Cultural speciation had been crippling to human moral and spiritual growth. It had hindered freedom of thought, limited our thinking, imprisoned us in the cultures into which we had been born. . . . These cultural mind prisons. . . . Cultural speciation was clearly a barrier to world peace. So long as we continued to attach more importance to our own narrow group membership than to the ‘global village’ we would propagate prejudice and ignorance.
The adversary she found herself forced to fight was not worth matching or beating; it was not a superior ability which she would have found honor in challenging; it was ineptitude—a gray spread of cotton that deemed soft and shapeless, that could offer no resistance to anything or anybody, yet managed to be a barrier in her way.
[Australia] is the home of the largest living thing on earth, the Great Barrier Reef, and of the largest monolith, Ayers Rock (or Uluru to use its now-official, more respectful Aboriginal name). It has more things that will kill you than anywhere else. Of the world's ten most poisonous snakes, all are Australian. Five of its creatures - the funnel web spider, box jellyfish, blue-ringed octopus, paralysis tick, and stonefish - are the most lethal of their type in the world. This is a country where even the fluffiest of caterpillars can lay you out with a toxic nip, where seashells will not just sting you but actually sometimes go for you. ... If you are not stung or pronged to death in some unexpected manner, you may be fatally chomped by sharks or crocodiles, or carried helplessly out to sea by irresistible currents, or left to stagger to an unhappy death in the baking outback. It's a tough place.
The way to solve the conflict between human values and technological needs is not to run away from technology. That’s impossible. The way to resolve the conflict is to break down the barrier of dualistic thought that prevent a real understanding of what technology is – not an exploitation of nature, but a fusion of nature and the human spirit into a new kind of creation that transcends both. When this transcendence occurs in such events as the first airplane flight across the ocean or the first footsteps on the moon, a kind of public recognition of the transcendent nature of technology occurs. But this transcendence should also occur at the individual level, on a personal basis, in one's own life, in a less dramatic way.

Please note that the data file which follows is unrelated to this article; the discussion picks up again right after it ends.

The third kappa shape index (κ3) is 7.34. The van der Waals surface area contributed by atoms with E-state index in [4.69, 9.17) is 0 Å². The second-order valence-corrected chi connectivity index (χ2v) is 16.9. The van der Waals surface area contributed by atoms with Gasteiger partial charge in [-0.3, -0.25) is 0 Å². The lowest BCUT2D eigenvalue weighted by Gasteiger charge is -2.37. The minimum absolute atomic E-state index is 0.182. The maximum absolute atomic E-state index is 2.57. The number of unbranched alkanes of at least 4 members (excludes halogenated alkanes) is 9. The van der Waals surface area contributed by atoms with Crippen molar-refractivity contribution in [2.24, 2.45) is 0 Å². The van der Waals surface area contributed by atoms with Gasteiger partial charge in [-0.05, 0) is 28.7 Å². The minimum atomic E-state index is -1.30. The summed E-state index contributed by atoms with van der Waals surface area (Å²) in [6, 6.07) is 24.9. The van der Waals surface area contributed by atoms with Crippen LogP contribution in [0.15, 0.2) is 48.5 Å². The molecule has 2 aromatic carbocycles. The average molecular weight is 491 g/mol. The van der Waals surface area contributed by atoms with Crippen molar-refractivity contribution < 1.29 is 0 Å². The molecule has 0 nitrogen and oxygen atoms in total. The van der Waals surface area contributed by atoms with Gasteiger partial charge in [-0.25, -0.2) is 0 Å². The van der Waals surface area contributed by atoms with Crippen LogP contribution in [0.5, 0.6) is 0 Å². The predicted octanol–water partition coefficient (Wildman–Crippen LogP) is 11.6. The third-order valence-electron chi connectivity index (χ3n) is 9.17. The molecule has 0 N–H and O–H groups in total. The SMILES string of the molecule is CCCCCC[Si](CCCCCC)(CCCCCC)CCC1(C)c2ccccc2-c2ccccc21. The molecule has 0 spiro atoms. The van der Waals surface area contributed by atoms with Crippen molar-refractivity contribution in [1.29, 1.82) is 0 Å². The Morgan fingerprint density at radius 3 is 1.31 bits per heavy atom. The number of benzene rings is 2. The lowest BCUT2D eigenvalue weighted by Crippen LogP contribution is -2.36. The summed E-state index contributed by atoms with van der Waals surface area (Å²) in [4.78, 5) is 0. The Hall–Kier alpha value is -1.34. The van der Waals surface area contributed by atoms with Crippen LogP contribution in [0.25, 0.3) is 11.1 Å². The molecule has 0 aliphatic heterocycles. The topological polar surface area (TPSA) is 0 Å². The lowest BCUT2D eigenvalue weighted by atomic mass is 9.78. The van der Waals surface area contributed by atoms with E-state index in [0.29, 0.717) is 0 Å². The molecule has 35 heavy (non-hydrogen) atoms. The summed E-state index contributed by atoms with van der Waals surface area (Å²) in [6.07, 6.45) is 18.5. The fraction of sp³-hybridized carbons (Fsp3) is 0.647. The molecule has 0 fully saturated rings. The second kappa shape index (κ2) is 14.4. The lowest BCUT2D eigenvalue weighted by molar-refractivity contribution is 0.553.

The river itself portrays humanity precisely, with its tortuous windings, its accumulation of driftwood, its unsuspected depths, and its crystalline shallows, singing in the Summer sun. Barriers may be built across its path, but they bring only power, as the conquering of an obstacle is always sure to do. Sometimes when the rocks and stone-clad hills loom large ahead, and eternity itself would be needed to carve a passage, there is an easy way around. The discovery of it makes the river sing with gladness and turns the murmurous deeps to living water, bright with ripples and foam.
The Western world may have been undergoing a steady transformation, the young may have thought they had discovered a new way of talking to each other, the old barriers were said to be crumbling from the base. But the famous 'hand on the shoulder' was still applied, perhaps less frequently, perhaps with less pressure.
In silence there is eloquence. Stop weaving and watch how the pattern improves.""You suppose you are the trouble. But you are the cure. You suppose that you are the lock on the door. But you are the key that opens it. It's too bad that you want to be someone else. You don't see your own face, your own beauty. Yet, no face is more beautiful than yours.""Only from the heart Can you touch the sky.""People of the world don't look at themselves, and so they blame one another.""Your task is not to seek for love, but merely to seek and find all the barriers within yourself that you have built against it.
every healthy marriage is composed of walls and windows. The windows are the aspects of your relationship that are open to the world—that is, the necessary gaps through which you interact with family and friends; the walls are the barriers of trust behind which you guard the most intimatesecrets of your marriage.